Much of the movie takes place in vast fields of Uvurkhangai, or Övörkhangai. It is beautiful to look at, and perhaps is a lovely place to visit. I am not sure that I want to live there. It just seems so…empty. There is a town shown later in the film that I gather serves as the province’s administrative center. Other than that? Open fields with the occasional ger. Yes, Jaajaa remembers a time the place was full of families, but how full could this place have been? This could just be my city slicker biases showing, but whatever.

So, many people left. Who is left? Jaajaa is probably too old to leave, as was Sukhee’s father. Jaajaa probably masks his inability to leave as a choice, treating it as a failure of character on the part of weak men who could not cut it as real men. Regardless, the opportunity to leave has passed him by.

And the next generation? Ariunaa seems to view leaving as a dream; a nice fantasy that keeps her pacified, but not something that she ever considers acting on. She knows that it is possible to leave, and perhaps there is a sense of power in choosing to stay. Sainaa views anything beyond the administrative town with fear. He had been in the army for a year and that was too much for him. As for Maytav? I don’t think that he even considers leaving; the city would probably eat him alive. Could these people keep the traditions alive? Who knows?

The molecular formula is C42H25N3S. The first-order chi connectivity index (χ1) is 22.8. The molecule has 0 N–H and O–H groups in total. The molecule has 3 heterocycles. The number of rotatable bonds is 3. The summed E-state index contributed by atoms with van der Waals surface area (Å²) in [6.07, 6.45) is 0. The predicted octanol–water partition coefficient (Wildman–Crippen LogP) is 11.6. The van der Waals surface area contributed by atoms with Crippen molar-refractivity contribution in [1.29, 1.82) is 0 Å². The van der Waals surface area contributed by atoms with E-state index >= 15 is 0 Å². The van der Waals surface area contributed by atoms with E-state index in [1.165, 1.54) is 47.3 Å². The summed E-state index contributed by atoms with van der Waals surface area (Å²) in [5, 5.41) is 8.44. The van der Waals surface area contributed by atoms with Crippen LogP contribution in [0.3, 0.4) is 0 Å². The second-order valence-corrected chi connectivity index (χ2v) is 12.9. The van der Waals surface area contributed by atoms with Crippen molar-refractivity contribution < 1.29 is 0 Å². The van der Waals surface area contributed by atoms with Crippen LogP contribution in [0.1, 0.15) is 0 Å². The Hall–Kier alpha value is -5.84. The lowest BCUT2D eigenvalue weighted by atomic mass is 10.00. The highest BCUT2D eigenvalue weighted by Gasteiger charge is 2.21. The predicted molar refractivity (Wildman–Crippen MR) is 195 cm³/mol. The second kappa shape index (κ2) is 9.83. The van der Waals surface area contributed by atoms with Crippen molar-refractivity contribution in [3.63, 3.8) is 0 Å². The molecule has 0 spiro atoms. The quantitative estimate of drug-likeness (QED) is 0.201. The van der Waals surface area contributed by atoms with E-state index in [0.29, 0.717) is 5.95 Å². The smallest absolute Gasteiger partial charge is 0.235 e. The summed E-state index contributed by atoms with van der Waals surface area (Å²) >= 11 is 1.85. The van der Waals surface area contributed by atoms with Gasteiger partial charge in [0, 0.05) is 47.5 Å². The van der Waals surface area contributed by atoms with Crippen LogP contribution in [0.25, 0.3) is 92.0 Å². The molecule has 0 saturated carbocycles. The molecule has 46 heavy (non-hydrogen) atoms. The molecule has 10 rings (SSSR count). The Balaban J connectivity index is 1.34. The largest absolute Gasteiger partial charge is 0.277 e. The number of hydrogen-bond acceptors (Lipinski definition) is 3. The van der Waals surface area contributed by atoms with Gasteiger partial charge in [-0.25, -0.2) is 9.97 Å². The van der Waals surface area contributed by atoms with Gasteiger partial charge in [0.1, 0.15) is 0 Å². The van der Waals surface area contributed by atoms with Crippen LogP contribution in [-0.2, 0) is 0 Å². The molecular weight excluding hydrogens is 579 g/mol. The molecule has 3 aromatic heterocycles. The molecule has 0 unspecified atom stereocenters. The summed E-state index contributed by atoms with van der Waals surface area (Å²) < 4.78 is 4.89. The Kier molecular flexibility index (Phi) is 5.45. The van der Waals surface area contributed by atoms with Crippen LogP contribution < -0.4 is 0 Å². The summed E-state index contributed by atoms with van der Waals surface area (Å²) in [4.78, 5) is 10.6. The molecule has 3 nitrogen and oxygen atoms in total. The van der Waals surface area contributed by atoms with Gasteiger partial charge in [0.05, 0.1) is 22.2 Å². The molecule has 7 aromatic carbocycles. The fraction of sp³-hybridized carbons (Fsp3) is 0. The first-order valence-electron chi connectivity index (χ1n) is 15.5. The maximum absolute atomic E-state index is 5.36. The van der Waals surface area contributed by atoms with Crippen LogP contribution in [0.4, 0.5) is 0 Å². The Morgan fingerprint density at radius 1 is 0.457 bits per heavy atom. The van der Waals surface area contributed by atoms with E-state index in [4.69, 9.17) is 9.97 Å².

And then there is Sukhee, who has experience in the world outside of the outside. And…he does not seem to want to talk about it much. He tends to be very terse in his descriptions of his life since he left. He says that he works to earn a living, making zippers at a factory, but he keeps things rather vague otherwise. There does seem to be in him a bit of nostalgia for the fields of Uvurkhangai, but he cannot indulge as much as he might want to. The place is not what it had been and he cannot stay anyways. Look at the clothes that he wears when not performing a ritual. He no longer belongs here. He is a passerby.